Speech-based interfaces can be a promising alternative and/or addition to visual-manual interfaces since they reduce visual-manual distraction while driving. However, there are also findings indicating that speech-based assistants may be a source of cognitive distraction. The aim of this experiment was to quantify drivers' cognitive distraction while interacting with speech-based assistants. Therefore, 31 participants performed a simulated driving task and a detection response task (DRT). Concurrently they either sent text-messages via speech-based assistants (Siri, Google Assistant, or Alexa) or completed an arithmetic task (OSPAN). In a multifactorial approach, following Strayer et al. (2017), cognitive distraction was then assessed through performance in the DRT, the driving speed, the task completion time and self-report measures. The cognitive distraction associated with speech-based assistants was compared to the OSPAN task and a baseline condition without a secondary task. Participants reacted faster and more accurately to the DRT in the baseline condition compared to the speech conditions. The performance in the speech conditions was significantly better than in the OSPAN task. However, driving speed did not significantly differ between the experimental conditions. Results from the NASA-TLX indicate that speech-based tasks were more demanding than the baseline but less demanding than the OSPAN task. The task completion times revealed significant differences between speech-based assistants. Sending messages took longest with the Google Assistant. Referring to the findings by Strayer et al. (2017), we conclude that nowadays speech-based assistants are associated with a rather moderate than high level of cognitive distraction. Nonetheless, we point towards the need to assess the effects of human-machine interaction via speech-based interfaces due to their potential for cognitive distraction.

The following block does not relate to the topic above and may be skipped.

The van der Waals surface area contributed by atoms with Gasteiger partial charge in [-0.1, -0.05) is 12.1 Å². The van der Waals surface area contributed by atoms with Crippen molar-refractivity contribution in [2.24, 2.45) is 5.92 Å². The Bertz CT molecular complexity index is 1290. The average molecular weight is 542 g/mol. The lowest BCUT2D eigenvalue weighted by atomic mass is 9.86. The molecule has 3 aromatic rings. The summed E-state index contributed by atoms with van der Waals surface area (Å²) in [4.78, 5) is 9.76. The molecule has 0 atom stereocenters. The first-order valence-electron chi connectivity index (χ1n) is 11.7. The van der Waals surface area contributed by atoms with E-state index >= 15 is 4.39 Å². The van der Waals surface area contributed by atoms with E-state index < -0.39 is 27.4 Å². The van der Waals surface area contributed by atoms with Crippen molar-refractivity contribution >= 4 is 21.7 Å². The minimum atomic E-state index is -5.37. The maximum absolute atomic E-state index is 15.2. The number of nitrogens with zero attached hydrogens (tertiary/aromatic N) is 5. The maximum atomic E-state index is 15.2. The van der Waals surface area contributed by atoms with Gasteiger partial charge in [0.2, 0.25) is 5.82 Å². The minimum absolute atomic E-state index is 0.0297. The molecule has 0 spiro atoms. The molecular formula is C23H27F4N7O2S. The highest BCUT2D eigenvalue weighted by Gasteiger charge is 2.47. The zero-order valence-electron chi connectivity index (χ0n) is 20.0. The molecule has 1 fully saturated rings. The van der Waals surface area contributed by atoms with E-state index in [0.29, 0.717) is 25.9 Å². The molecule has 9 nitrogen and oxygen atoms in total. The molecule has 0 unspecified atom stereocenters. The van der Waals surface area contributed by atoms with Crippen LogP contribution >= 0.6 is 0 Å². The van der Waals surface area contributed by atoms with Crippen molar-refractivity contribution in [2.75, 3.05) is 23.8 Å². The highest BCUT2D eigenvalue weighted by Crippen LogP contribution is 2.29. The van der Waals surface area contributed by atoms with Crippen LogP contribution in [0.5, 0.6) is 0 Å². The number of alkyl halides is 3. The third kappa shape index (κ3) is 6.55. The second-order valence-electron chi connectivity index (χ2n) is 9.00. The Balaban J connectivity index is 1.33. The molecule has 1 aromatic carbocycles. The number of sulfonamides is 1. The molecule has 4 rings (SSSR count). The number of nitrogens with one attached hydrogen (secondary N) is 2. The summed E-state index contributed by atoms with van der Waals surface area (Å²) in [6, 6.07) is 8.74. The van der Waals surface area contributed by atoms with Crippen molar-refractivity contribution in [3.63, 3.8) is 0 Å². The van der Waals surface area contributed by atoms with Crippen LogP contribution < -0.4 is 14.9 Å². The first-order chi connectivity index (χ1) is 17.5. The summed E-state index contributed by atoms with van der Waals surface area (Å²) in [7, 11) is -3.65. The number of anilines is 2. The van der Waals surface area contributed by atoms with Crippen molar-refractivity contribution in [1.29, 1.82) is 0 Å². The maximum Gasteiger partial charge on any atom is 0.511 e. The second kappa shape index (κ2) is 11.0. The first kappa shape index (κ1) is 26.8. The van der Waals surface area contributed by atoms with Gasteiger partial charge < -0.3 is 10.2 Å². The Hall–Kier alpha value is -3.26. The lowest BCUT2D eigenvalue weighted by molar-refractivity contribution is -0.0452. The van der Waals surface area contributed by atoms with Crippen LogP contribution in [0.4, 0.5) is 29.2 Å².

Keywords: Cognitive workload; Driver distraction; Safety risk; Speech-based assistants.
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